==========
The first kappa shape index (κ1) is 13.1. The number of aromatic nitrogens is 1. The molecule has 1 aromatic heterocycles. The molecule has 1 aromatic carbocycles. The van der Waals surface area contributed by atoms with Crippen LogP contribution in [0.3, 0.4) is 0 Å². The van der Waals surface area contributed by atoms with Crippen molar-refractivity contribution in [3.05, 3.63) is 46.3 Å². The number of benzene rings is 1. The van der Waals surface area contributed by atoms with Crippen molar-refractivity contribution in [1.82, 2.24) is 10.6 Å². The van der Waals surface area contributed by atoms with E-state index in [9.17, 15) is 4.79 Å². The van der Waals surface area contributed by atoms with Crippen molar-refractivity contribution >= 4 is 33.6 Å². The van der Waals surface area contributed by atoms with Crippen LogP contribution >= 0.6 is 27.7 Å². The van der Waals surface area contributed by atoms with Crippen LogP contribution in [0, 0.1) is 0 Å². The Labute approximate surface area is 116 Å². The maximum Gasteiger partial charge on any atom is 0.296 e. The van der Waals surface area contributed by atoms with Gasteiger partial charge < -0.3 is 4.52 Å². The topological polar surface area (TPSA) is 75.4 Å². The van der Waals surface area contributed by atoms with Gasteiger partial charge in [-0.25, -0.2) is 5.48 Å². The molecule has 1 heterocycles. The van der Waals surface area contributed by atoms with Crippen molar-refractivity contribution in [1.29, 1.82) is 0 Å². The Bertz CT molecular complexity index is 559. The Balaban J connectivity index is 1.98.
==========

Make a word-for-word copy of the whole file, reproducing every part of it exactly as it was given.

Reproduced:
The first kappa shape index (κ1) is 13.1. The number of aromatic nitrogens is 1. The molecule has 1 aromatic heterocycles. The molecule has 1 aromatic carbocycles. The van der Waals surface area contributed by atoms with Crippen LogP contribution in [0.3, 0.4) is 0 Å². The van der Waals surface area contributed by atoms with Crippen molar-refractivity contribution in [3.05, 3.63) is 46.3 Å². The number of benzene rings is 1. The van der Waals surface area contributed by atoms with Crippen molar-refractivity contribution in [1.82, 2.24) is 10.6 Å². The van der Waals surface area contributed by atoms with E-state index in [9.17, 15) is 4.79 Å². The van der Waals surface area contributed by atoms with Crippen molar-refractivity contribution >= 4 is 33.6 Å². The van der Waals surface area contributed by atoms with Crippen LogP contribution >= 0.6 is 27.7 Å². The van der Waals surface area contributed by atoms with Crippen LogP contribution in [0, 0.1) is 0 Å². The Labute approximate surface area is 116 Å². The maximum Gasteiger partial charge on any atom is 0.296 e. The van der Waals surface area contributed by atoms with Gasteiger partial charge < -0.3 is 4.52 Å². The topological polar surface area (TPSA) is 75.4 Å². The van der Waals surface area contributed by atoms with Gasteiger partial charge in [-0.25, -0.2) is 5.48 Å². The molecule has 1 heterocycles. The van der Waals surface area contributed by atoms with Crippen molar-refractivity contribution in [1.29, 1.82) is 0 Å². The Bertz CT molecular complexity index is 559. The Balaban J connectivity index is 1.98.